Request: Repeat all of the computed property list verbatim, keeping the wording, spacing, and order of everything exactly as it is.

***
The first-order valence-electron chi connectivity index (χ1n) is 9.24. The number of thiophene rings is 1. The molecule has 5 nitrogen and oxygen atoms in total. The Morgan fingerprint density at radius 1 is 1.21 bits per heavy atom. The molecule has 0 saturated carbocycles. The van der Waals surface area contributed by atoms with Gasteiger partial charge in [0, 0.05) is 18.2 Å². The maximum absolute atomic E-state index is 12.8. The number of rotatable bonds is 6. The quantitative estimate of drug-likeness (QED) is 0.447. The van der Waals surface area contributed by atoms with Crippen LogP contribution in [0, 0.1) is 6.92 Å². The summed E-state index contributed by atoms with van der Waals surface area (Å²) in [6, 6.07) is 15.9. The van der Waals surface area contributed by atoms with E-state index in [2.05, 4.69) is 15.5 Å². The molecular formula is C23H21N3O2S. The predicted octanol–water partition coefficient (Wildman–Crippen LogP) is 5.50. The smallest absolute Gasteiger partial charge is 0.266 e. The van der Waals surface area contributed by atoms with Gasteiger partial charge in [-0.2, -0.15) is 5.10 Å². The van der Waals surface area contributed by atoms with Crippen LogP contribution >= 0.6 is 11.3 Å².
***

The first-order valence-electron chi connectivity index (χ1n) is 9.24. The number of thiophene rings is 1. The molecule has 5 nitrogen and oxygen atoms in total. The Morgan fingerprint density at radius 1 is 1.21 bits per heavy atom. The molecule has 0 saturated carbocycles. The van der Waals surface area contributed by atoms with Gasteiger partial charge in [0, 0.05) is 18.2 Å². The maximum absolute atomic E-state index is 12.8. The number of rotatable bonds is 6. The quantitative estimate of drug-likeness (QED) is 0.447. The van der Waals surface area contributed by atoms with Crippen LogP contribution in [0, 0.1) is 6.92 Å². The summed E-state index contributed by atoms with van der Waals surface area (Å²) in [6, 6.07) is 15.9. The van der Waals surface area contributed by atoms with E-state index in [2.05, 4.69) is 15.5 Å². The molecular formula is C23H21N3O2S. The predicted octanol–water partition coefficient (Wildman–Crippen LogP) is 5.50. The smallest absolute Gasteiger partial charge is 0.266 e. The van der Waals surface area contributed by atoms with Gasteiger partial charge in [-0.2, -0.15) is 5.10 Å². The van der Waals surface area contributed by atoms with Crippen LogP contribution >= 0.6 is 11.3 Å².